Open Science Research Excellence

Open Science Index

Commenced in January 2007 Frequency: Monthly Edition: International Abstract Count: 66591

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Status of Vocational Education and Training in India: Policies and Practices
Abstract:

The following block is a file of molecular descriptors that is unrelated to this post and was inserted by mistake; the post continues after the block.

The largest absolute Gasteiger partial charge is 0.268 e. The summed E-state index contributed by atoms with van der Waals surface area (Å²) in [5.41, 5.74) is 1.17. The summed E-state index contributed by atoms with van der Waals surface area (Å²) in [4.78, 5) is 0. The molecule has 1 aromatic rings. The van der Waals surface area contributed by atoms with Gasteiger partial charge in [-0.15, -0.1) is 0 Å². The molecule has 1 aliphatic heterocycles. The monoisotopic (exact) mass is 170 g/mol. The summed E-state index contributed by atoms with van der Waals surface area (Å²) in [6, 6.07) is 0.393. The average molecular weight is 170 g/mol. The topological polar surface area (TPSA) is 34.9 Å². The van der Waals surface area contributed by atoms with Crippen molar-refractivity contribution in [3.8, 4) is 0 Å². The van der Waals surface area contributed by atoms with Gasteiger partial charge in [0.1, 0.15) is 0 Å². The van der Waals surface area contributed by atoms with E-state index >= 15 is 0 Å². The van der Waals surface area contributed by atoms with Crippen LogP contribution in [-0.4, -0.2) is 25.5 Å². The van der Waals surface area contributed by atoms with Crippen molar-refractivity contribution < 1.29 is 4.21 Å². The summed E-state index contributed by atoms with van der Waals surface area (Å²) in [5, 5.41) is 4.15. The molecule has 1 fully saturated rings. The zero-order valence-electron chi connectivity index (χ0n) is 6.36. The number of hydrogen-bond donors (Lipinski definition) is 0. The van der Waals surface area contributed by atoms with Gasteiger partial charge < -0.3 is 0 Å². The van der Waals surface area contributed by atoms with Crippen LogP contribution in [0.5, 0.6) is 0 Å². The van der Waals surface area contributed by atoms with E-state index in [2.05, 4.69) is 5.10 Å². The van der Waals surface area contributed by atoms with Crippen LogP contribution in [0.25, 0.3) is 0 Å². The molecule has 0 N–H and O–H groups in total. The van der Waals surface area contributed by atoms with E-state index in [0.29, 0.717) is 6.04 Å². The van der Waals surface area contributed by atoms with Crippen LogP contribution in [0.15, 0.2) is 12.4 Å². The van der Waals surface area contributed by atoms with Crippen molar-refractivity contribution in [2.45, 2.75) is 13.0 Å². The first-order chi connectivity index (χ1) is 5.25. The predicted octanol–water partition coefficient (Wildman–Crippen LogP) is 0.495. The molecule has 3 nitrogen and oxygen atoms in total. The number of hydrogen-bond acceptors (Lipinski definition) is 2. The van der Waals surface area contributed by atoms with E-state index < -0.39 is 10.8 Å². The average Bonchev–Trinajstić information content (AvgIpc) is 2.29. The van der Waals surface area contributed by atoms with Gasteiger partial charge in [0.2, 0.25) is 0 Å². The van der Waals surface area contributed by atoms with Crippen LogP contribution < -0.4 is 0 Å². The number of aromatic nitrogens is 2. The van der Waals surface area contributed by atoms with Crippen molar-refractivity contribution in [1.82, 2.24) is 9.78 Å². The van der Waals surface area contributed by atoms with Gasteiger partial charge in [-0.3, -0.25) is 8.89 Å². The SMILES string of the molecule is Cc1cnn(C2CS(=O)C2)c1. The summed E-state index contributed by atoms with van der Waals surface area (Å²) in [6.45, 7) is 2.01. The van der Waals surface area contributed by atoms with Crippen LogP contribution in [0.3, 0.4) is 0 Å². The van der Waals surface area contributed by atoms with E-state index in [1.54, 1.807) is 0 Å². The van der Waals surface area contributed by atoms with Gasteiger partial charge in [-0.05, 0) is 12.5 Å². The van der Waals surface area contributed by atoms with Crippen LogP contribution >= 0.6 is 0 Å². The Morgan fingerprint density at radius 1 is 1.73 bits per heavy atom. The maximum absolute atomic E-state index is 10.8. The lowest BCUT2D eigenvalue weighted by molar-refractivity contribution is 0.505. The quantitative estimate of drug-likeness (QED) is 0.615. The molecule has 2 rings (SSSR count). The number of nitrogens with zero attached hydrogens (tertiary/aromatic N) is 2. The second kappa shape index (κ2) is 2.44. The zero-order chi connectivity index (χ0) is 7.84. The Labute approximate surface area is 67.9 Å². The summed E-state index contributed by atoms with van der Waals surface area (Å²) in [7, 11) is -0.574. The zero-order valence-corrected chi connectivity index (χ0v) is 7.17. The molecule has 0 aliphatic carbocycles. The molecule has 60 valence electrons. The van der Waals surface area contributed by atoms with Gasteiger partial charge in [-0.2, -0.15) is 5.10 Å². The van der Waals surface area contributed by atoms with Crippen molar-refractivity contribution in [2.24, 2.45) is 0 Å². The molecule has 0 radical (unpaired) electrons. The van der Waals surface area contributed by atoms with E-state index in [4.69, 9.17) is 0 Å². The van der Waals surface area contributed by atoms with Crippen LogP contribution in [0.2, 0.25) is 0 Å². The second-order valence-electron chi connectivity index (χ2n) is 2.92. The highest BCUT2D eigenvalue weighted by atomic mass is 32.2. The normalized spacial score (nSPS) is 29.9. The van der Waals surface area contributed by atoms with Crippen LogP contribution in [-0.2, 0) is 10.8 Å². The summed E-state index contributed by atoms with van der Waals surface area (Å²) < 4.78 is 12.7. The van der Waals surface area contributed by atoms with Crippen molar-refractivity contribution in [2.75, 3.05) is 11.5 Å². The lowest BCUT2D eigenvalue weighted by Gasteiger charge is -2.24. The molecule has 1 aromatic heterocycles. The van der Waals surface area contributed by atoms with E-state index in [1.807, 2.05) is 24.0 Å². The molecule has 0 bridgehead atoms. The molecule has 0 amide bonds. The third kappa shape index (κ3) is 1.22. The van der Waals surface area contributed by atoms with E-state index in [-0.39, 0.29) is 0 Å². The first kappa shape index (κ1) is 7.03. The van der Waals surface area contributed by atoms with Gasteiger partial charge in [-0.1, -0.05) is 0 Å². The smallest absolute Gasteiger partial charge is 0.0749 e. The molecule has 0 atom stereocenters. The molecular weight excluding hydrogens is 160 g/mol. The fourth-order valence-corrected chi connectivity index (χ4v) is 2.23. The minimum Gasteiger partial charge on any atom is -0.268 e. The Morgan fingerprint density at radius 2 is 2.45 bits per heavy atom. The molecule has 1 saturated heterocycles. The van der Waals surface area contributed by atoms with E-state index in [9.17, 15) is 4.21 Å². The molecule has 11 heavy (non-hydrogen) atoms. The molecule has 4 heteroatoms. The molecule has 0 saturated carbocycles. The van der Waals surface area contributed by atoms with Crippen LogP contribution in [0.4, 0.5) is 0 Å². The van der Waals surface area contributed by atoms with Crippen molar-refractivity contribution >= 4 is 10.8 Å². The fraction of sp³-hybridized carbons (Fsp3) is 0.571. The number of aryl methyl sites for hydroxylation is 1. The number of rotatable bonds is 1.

The development of critical skills and competencies becomes imperative for young people to cope with the unpredicted challenges of the time and prepare for work and life. Recognizing that education has a critical role in reaching sustainability goals as emphasized by 2030 agenda for sustainability development, educating youth in global competence, meta-cognitive competencies, and skills from the initial stages of formal education are vital. Further, educating for global competence would help in developing work readiness and boost employability. Vocational education and training in India as envisaged in various policy documents remain marginalized in practice as compared to general education. The country is still far away from the national policy goal of tracking 25% of the secondary students at grade eleven and twelve under the vocational stream. In recent years, the importance of skill development has been recognized in the present context of globalization and change in the demographic structure of the Indian population. As a result, it has become a national policy priority and taken up with renewed focus by the government, which has set the target of skilling 500 million people by 2022. This paper provides an overview of the policies, practices, and current status of vocational education and training in India supported by statistics from the National Sample Survey, the official statistics of India. The national policy documents and annual reports of the organizations actively involved in vocational education and training have also been examined to capture relevant data and information. It has also highlighted major initiatives taken by the government to promote skill development. The data indicates that in the age group 15-59 years, only 2.2 percent reported having received formal vocational training, and 8.6 percent have received non-formal vocational training, whereas 88.3 percent did not receive any vocational training. At present, the coverage of vocational education is abysmal as less than 5 percent of the students are covered by the vocational education programme. Besides, launching various schemes to address the mismatch of skills supply and demand, the government through its National Policy on Skill Development and Entrepreneurship 2015 proposes to bring about inclusivity by bridging the gender, social and sectoral divide, ensuring that the skilling needs of socially disadvantaged and marginalized groups are appropriately addressed. It is fundamental that the curriculum is aligned with the demands of the labor market, incorporating more of the entrepreneur skills. Creating nonfarm employment opportunities for educated youth will be a challenge for the country in the near future. Hence, there is a need to formulate specific skill development programs for this sector and also programs for upgrading their skills to enhance their employability. There is a need to promote female participation in work and in non-traditional courses. Moreover, rigorous research and development of a robust information base for skills are required to inform policy decisions on vocational education and training.